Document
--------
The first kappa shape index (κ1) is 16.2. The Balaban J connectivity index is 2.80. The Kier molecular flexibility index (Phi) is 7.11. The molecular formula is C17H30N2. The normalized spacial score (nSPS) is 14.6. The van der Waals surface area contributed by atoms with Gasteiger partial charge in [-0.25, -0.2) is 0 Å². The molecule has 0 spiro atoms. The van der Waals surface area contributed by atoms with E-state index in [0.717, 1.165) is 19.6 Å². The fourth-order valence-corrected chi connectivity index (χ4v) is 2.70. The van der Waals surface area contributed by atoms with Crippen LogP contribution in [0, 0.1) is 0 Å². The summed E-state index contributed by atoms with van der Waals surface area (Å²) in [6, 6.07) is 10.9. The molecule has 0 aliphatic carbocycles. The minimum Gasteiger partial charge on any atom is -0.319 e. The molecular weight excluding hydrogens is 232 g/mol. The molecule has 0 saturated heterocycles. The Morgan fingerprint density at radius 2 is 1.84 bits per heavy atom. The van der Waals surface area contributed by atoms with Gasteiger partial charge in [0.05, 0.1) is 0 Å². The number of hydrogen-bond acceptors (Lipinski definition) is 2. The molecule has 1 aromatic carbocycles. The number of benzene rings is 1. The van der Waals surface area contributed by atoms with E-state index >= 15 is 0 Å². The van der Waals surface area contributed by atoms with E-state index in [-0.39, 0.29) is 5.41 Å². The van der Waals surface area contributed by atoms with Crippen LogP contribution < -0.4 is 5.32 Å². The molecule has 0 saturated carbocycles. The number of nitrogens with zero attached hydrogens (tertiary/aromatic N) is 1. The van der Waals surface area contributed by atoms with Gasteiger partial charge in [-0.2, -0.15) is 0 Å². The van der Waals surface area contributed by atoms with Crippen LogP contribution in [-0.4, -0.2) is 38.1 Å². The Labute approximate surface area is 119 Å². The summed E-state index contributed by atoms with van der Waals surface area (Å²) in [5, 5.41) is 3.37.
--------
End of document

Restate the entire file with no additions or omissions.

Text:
The first kappa shape index (κ1) is 16.2. The Balaban J connectivity index is 2.80. The Kier molecular flexibility index (Phi) is 7.11. The molecular formula is C17H30N2. The normalized spacial score (nSPS) is 14.6. The van der Waals surface area contributed by atoms with Gasteiger partial charge in [-0.25, -0.2) is 0 Å². The molecule has 0 spiro atoms. The van der Waals surface area contributed by atoms with E-state index in [0.717, 1.165) is 19.6 Å². The fourth-order valence-corrected chi connectivity index (χ4v) is 2.70. The van der Waals surface area contributed by atoms with Crippen LogP contribution in [0, 0.1) is 0 Å². The summed E-state index contributed by atoms with van der Waals surface area (Å²) in [6, 6.07) is 10.9. The molecule has 0 aliphatic carbocycles. The minimum Gasteiger partial charge on any atom is -0.319 e. The molecular weight excluding hydrogens is 232 g/mol. The molecule has 0 saturated heterocycles. The Morgan fingerprint density at radius 2 is 1.84 bits per heavy atom. The van der Waals surface area contributed by atoms with Gasteiger partial charge in [0.05, 0.1) is 0 Å². The number of hydrogen-bond acceptors (Lipinski definition) is 2. The molecule has 1 aromatic carbocycles. The number of benzene rings is 1. The van der Waals surface area contributed by atoms with E-state index >= 15 is 0 Å². The van der Waals surface area contributed by atoms with E-state index in [-0.39, 0.29) is 5.41 Å². The van der Waals surface area contributed by atoms with Crippen LogP contribution < -0.4 is 5.32 Å². The molecule has 0 saturated carbocycles. The number of nitrogens with zero attached hydrogens (tertiary/aromatic N) is 1. The van der Waals surface area contributed by atoms with Gasteiger partial charge in [-0.2, -0.15) is 0 Å². The van der Waals surface area contributed by atoms with Crippen LogP contribution in [-0.4, -0.2) is 38.1 Å². The Labute approximate surface area is 119 Å². The summed E-state index contributed by atoms with van der Waals surface area (Å²) in [5, 5.41) is 3.37.